Friday, July 31, 2015
Shinola’s partnerships with the Michigan Humane Society and photographer and professed animal lover, Bruce Weber, have taught us a few things; there’s nothing like the unconditional love of a pet, heroes come in many sizes, and, most of all, when you bring home a pet from the shelter they’re guaranteed to become the hero in your life.
In honor of our four-legged companions, and Shinola’s latest collection of American-built pet gear, we sat down with some of our team members to bring you the tales, and tails, of their heroes.
Monday, July 13, 2015
In honor of Men’s Fashion Week, and Shinola’s inaugural collection by co-Design Directors of leather accessories, Richard Lambertson and John Truex; we’re bringing you a behind-the-scenes look at the people and processes behind Shinola’s handcrafted leather.
Monday, July 6, 2015
Shinola’s Summer Movie Series is in full swing, and we’ve lined up some of the most iconic feature flicks at amazing outdoor venues all across the U-S of A. Take a look at what’s coming up, and be sure to join us for some classic films, Shinola Cola and more movie madness all summer long.
Friday, June 26, 2015
On the heels of our latest brick-and-mortar shop, now open on South Main Street in Ann Arbor, we sat down with Kevin Pearson and Eric Hardin—founders of downtown menswear mecca, Today Clothing—to get their take on the must-try-see-and-do destinations in and around their fair city.
Thursday, June 18, 2015
Shinola's partner project with Jocks & Nerds continues this weekend with the latest installment of our Community of Craft Pop-Up Series, featuring Bellerby & Co. Globemakers.
Thursday, June 18, 2015
Kent and Lee Begnaud are the husband and wife duo behind Leather Works Minnesota. In honor of the National Day of Making (today), and in the spirit of our Makers Monday interview series, we asked them six questions about their products and what it means to be an American Maker. Check out Shinola’s Double Wrap Bracelet made by Leather Works Minnesota, and discover more Makers on the Makers Monday website.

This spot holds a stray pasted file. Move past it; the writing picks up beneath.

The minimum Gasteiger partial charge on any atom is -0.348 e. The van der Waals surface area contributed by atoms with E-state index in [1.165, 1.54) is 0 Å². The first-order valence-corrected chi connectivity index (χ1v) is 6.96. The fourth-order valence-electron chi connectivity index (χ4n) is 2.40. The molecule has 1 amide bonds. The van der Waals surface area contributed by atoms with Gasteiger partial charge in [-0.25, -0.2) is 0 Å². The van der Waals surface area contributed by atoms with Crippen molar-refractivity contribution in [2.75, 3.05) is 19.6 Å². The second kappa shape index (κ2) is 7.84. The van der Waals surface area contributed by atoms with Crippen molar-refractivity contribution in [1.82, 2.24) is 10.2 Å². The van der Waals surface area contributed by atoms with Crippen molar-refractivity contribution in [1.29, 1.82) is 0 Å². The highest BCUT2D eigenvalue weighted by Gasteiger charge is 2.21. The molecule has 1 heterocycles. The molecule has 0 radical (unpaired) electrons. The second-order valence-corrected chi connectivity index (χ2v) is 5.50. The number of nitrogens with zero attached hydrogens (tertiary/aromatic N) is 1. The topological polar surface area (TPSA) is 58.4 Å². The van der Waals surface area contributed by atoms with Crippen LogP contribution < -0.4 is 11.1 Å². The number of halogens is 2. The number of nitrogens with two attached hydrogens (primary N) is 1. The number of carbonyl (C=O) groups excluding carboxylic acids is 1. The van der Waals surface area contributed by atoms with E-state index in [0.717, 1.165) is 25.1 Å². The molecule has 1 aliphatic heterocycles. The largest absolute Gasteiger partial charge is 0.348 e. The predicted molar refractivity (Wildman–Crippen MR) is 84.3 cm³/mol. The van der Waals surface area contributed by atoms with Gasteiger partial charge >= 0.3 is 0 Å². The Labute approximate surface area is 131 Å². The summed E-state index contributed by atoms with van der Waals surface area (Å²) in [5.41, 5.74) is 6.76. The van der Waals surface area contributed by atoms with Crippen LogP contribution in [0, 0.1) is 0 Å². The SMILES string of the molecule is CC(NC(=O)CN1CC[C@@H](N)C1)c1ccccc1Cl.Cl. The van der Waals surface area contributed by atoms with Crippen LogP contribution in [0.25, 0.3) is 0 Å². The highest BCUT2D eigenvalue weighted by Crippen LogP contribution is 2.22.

What is it you make, and what should people know about your products?
We’re just interested in being happy. We like the small family business atmosphere where we all know each other and get along really well. We love how the European companies do it where it’s the same people who’ve been running a family business for a couple hundred years. It doesn’t need to become this massive corporation. Here in America we sort of think “bigger, bigger, bigger,” or “more, more, more.” We find that people get unhappy really fast when they try to do too much but we’re pretty happy with where we are.
Our focus is on small leather goods. Personally, I don’t like fabrics in wallets. That’s usually the first thing that wears out. I’m not saying we’ll never put a fabric in a wallet but a lot of times, it’ll look really nice when you buy it and six months later it’s falling apart. We definitely don’t want to be a part of that group.
We typically use a heavier leather on our products than you usually get out of the store. My wife has a saying she coined: ‘with our stuff, the ugliest it will look is the day you buy it because the more you use it the better it gets.’ You know, with most products it’s the other way around.
It’s also important we tell our customers where get our leather from. We get all of our leather from the Red Wing Shoe Tannery and people love the fact that the leather is made in the same place and some of it is the exact same leather that they are already wearing in their boots.
When did you commit to making your products in America and why did you choose to do it here?
Well, with the first leather shop that I worked for, it was a very healthy company; it was doubling every three years and our last year we were probably doing $12 million. So it was doing well, everybody was happy, but when the new owners bought it they had investors and of course they just wanted more money. So they took this American company that was perfectly healthy and took it to China so they could get more money.